‘Christ Came for Us, So We Come to Them’

Volunteers gutted the home of Ira Key and his elderly parents, pulling out all the waterlogged walls and insulation. They also sprayed to prevent the spread of mould and shingled his roof.

Some of these volunteers later presented the family with a Bible signed by all who had worked on their home. “It meant a lot to me—it was a big burden off of my shoulders. I’m thankful and grateful from the bottom of my heart,” Ira said.

Tyra, Kathleen, and Veronica Esterly enjoy volunteering together with Samaritan’s Purse.

Tyra, Kathleen, and Veronica Esterly enjoy volunteering together with Samaritan’s Purse.

Volunteer Dave Yurek of Indianapolis, Indiana, gave of his time to repair homes like Ira’s.

“I really like the focus of talking to the homeowners and presenting the Gospel to them. We had a need and Christ came for us, so we come to them,” he said.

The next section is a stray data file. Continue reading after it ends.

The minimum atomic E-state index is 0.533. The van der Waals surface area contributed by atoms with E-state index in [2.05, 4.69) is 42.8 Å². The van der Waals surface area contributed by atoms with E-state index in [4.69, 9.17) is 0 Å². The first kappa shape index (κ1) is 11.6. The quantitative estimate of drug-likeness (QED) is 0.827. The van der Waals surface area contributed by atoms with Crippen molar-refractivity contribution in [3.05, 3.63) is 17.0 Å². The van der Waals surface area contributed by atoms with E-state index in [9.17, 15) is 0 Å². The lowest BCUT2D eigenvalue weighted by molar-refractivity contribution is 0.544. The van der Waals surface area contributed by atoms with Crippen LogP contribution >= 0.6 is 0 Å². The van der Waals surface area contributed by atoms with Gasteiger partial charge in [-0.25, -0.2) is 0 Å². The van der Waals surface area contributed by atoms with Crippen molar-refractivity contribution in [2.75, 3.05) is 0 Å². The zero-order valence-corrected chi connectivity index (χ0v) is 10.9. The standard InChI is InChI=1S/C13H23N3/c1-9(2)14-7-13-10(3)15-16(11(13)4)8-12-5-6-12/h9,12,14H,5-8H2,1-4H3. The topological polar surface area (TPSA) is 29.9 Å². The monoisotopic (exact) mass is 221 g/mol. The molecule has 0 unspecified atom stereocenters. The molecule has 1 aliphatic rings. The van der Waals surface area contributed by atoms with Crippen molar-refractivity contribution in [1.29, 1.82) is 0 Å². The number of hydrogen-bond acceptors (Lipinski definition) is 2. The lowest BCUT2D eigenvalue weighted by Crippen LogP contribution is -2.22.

Previous to his service on Elbow Cay, Dave volunteered on Man-O-War Cay where he was among 150 Samaritan’s Purse volunteers who removed more than 20,000 cubic yards of debris, tarped 129 roofs, performed 36 mud-outs, and demolished 39 homes.

Tyra Esterly of Shelton, Washington, also served on both Elbow and Man-O-War Cays with Samaritan’s Purse together with her sister Veronica and mother Kathleen. When asked why she volunteers her time in this way, she said, “It brings to mind the verse that he who has been forgiven much will love much (Luke 7:47). When you experience that newness that comes with Christ you have so much joy. It’s almost a conditioned response—this is an opportunity I can love on them.”

Tyra encourages others to consider volunteering with Samaritan’s Purse.

“There’s a world of possibilities of people that need love. Regardless of where the location or the skill set, [Christ] just needs willing hearts. Come be His hands and feet.”